MicroRNAs in human cerebrospinal fluid as biomarkers for Alzheimer's disease

Theresa A. Lusardi, Jay I. Phillips, Jack T. Wiedrick, Christina (Chris) Harrington, Babett Lind, Jodi Lapidus, Joseph Quinn, Julie Saugstad

Research output: Contribution to journalArticle

26 Citations (Scopus)

Abstract

Background: Currently available biomarkers of Alzheimer's disease (AD) include cerebrospinal fluid (CSF) protein analysis and amyloid PET imaging, each of which has limitations. The discovery of extracellular microRNAs (miRNAs) in CSF raises the possibility that miRNA may serve as novel biomarkers of AD. Objective: Investigate miRNAs in CSF obtained from living donors as biomarkers for AD. Methods: We profiled miRNAs in CSF from 50 AD patients and 49 controls using TaqMan® arrays. Replicate studies performed on a subset of 32 of the original CSF samples verified 20 high confidence miRNAs. Stringent data analysis using a four-step statistical selection process including log-rank and receiver operating characteristic (ROC) tests, followed by random forest tests, identified 16 additional miRNAs that discriminate AD from controls. Multimarker modeling evaluated linear combinations of these miRNAs via best-subsets logistic regression, and computed area under the ROC (AUC) curve ascertained classification performance. The influence of ApoE genotype on miRNA biomarker performance was also evaluated. Results: We discovered 36 miRNAs that discriminate AD from control CSF. 20 of these retested in replicate studies verified differential expression between AD and controls. Stringent statistical analysis also identified these 20 miRNAs, and 16 additional miRNA candidates. Top-performing linear combinations of 3 and 4 miRNAs have AUC of 0.80-0.82. Addition of ApoE genotype to the model improved performance, i.e., AUC of 3 miRNA plus ApoE4 improves to 0.84. Conclusions: CSF miRNAs can discriminate AD from controls. Combining miRNAs improves sensitivity and specificity of biomarker performance, and adding ApoE genotype improves classification.

Original languageEnglish (US)
Pages (from-to)1223-1233
Number of pages11
JournalJournal of Alzheimer's Disease
Volume55
Issue number3
DOIs
StatePublished - 2017

Fingerprint

MicroRNAs
Cerebrospinal Fluid
Alzheimer Disease
Biomarkers
Apolipoproteins E
Genotype
ROC Curve
Apolipoprotein E4
Cerebrospinal Fluid Proteins
Living Donors
Amyloid
Logistic Models

Keywords

  • Alzheimer's disease
  • ApoE
  • biomarker
  • cerebrospinal fluid
  • microRNA
  • PCR

ASJC Scopus subject areas

  • Clinical Psychology
  • Geriatrics and Gerontology
  • Psychiatry and Mental health

Cite this

MicroRNAs in human cerebrospinal fluid as biomarkers for Alzheimer's disease. / Lusardi, Theresa A.; Phillips, Jay I.; Wiedrick, Jack T.; Harrington, Christina (Chris); Lind, Babett; Lapidus, Jodi; Quinn, Joseph; Saugstad, Julie.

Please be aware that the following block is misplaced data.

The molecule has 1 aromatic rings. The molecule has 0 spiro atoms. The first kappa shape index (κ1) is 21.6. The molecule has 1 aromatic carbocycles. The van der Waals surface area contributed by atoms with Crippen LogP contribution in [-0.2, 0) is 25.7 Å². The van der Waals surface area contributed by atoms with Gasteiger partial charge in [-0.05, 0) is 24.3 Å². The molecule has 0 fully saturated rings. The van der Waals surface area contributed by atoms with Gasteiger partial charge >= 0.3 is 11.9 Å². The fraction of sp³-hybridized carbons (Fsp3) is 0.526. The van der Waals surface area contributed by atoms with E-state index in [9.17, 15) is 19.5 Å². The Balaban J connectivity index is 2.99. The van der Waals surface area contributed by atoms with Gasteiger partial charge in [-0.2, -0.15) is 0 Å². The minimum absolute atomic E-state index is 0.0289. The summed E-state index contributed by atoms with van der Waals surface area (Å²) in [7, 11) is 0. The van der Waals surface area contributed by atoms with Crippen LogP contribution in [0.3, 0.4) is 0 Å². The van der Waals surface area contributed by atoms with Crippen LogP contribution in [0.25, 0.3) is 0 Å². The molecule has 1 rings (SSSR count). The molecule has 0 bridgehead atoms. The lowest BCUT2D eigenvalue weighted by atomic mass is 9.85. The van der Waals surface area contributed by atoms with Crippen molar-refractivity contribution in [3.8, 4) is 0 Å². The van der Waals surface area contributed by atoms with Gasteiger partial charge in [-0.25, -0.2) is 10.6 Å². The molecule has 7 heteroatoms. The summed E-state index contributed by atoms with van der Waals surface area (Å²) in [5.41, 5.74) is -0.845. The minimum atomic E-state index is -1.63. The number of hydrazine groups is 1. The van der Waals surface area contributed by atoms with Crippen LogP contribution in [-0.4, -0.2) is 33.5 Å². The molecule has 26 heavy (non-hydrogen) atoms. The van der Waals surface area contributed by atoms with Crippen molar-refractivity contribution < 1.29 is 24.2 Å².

In: Journal of Alzheimer's Disease, Vol. 55, No. 3, 2017, p. 1223-1233.

Research output: Contribution to journalArticle

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N2 - Background: Currently available biomarkers of Alzheimer's disease (AD) include cerebrospinal fluid (CSF) protein analysis and amyloid PET imaging, each of which has limitations. The discovery of extracellular microRNAs (miRNAs) in CSF raises the possibility that miRNA may serve as novel biomarkers of AD. Objective: Investigate miRNAs in CSF obtained from living donors as biomarkers for AD. Methods: We profiled miRNAs in CSF from 50 AD patients and 49 controls using TaqMan® arrays. Replicate studies performed on a subset of 32 of the original CSF samples verified 20 high confidence miRNAs. Stringent data analysis using a four-step statistical selection process including log-rank and receiver operating characteristic (ROC) tests, followed by random forest tests, identified 16 additional miRNAs that discriminate AD from controls. Multimarker modeling evaluated linear combinations of these miRNAs via best-subsets logistic regression, and computed area under the ROC (AUC) curve ascertained classification performance. The influence of ApoE genotype on miRNA biomarker performance was also evaluated. Results: We discovered 36 miRNAs that discriminate AD from control CSF. 20 of these retested in replicate studies verified differential expression between AD and controls. Stringent statistical analysis also identified these 20 miRNAs, and 16 additional miRNA candidates. Top-performing linear combinations of 3 and 4 miRNAs have AUC of 0.80-0.82. Addition of ApoE genotype to the model improved performance, i.e., AUC of 3 miRNA plus ApoE4 improves to 0.84. Conclusions: CSF miRNAs can discriminate AD from controls. Combining miRNAs improves sensitivity and specificity of biomarker performance, and adding ApoE genotype improves classification.

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